Hadiya and Shafin Jahan married in December. Jahan petitioned the Supreme Court against the Kerala High Court's decision to annul their marriage. (Credit: HT)

Supreme Court and NIA investigation

Significantly, Misra also questioned the Supreme Court order for a National Investigation Agency inquiry. But more crucial is the manner in which he posed this question, showing the judicial restraint that the order had missed.

On Tuesday, Misra asked senior advocate Fali S Nariman, who was in court on another matter, if the Supreme Court under Article 136 could order something that was not before the High Court? That is, whether the apex court, hearing an appeal on a High Court order, could go beyond the contents of the proceedings in the lower court and issue new directions? A National Investigation Agency inquiry had found no mention either in the High Court proceedings or in Jahan’s appeal. In response, Nariman said the court never says no to anyone under Article 136, without directly commenting on whether the investigation was right or wrong.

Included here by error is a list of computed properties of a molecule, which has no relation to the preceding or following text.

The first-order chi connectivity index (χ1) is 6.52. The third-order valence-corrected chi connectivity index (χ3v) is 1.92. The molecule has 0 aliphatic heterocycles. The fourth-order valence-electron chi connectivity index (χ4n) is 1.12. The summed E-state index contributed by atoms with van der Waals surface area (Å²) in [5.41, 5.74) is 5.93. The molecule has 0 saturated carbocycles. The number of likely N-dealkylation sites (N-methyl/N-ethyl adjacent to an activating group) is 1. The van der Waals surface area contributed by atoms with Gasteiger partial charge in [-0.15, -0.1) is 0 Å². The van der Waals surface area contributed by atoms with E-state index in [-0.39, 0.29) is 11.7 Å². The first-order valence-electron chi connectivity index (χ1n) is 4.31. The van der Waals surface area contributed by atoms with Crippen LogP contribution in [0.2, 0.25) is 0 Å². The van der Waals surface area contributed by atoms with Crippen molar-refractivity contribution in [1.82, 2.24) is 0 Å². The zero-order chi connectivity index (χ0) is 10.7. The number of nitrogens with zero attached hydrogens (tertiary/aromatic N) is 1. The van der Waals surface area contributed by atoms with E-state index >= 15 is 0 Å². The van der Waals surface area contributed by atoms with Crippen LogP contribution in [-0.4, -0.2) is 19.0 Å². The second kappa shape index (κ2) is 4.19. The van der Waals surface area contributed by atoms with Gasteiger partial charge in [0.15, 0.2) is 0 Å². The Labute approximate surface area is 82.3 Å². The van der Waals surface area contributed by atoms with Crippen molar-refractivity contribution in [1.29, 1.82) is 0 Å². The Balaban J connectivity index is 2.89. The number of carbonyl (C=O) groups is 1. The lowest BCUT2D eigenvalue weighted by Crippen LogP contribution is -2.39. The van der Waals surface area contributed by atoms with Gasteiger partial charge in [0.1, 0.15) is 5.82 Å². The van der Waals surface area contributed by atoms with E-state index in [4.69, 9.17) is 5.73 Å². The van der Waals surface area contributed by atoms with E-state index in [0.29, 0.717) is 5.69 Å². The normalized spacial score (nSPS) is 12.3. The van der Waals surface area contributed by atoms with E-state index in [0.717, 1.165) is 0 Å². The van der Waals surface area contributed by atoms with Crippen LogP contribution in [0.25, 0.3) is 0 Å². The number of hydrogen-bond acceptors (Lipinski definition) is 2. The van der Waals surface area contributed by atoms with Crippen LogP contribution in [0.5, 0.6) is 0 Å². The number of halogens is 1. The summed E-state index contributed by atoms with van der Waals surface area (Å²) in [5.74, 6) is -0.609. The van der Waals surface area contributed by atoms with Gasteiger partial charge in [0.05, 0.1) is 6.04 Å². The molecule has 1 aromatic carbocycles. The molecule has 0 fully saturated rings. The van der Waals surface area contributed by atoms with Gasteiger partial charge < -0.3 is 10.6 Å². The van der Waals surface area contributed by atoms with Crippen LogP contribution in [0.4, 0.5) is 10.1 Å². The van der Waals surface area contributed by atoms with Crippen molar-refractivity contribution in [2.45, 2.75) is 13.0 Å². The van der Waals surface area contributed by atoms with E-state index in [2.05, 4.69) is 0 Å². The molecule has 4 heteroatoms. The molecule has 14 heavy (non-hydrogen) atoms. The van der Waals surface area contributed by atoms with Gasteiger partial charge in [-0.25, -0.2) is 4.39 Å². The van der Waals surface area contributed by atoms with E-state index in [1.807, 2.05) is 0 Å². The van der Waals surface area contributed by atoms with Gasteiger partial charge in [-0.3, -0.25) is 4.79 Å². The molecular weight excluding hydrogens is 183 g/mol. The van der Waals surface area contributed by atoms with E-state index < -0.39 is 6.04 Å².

Litigants do not have automatic right of appeal in the Supreme Court, except in cases where High Courts provide a certificate of appeal or if a particular law under which the litigation falls allows such a right. All appeals in the Supreme Court are taken up in the form of special leave, the power to do which is bestowed under Article 136.

The exchange between Misra and Nariman assumes significance because the Supreme Court has almost unrestrained powers under another section of the Constitution that it could easily invoke to issue special orders such as the investigation in the Hadiya case. Article 142 states that:

“The Supreme Court in the exercise of its jurisdiction may pass such decree or make such order as is necessary for doing complete justice in any cause or matter pending before it.” 

Such decrees are binding on all authorities across the country.

However, the Supreme Court has lately been criticised by legal experts such as Attorney General KK Venugopal, the government’s chief legal advisor, for frequently invoking Article 142, interfering in the domain of the executive and for judicial overreach. That Misra, at least for the time being, has not invoked Article 142 holds out hope of a remedy for drastic orders such as the institution of a National Investigation Agency inquiry in a matter involving the marriage of two consenting adults.

But even Misra, after stating that a 24-year-old woman cannot be forcibly kept in her father’s custody, said the Supreme Court would appoint another custodian. It is not clear why, having established that she is a major with free will, the court assumed she would need a custodian.

The Supreme Court will resume its hearing next week.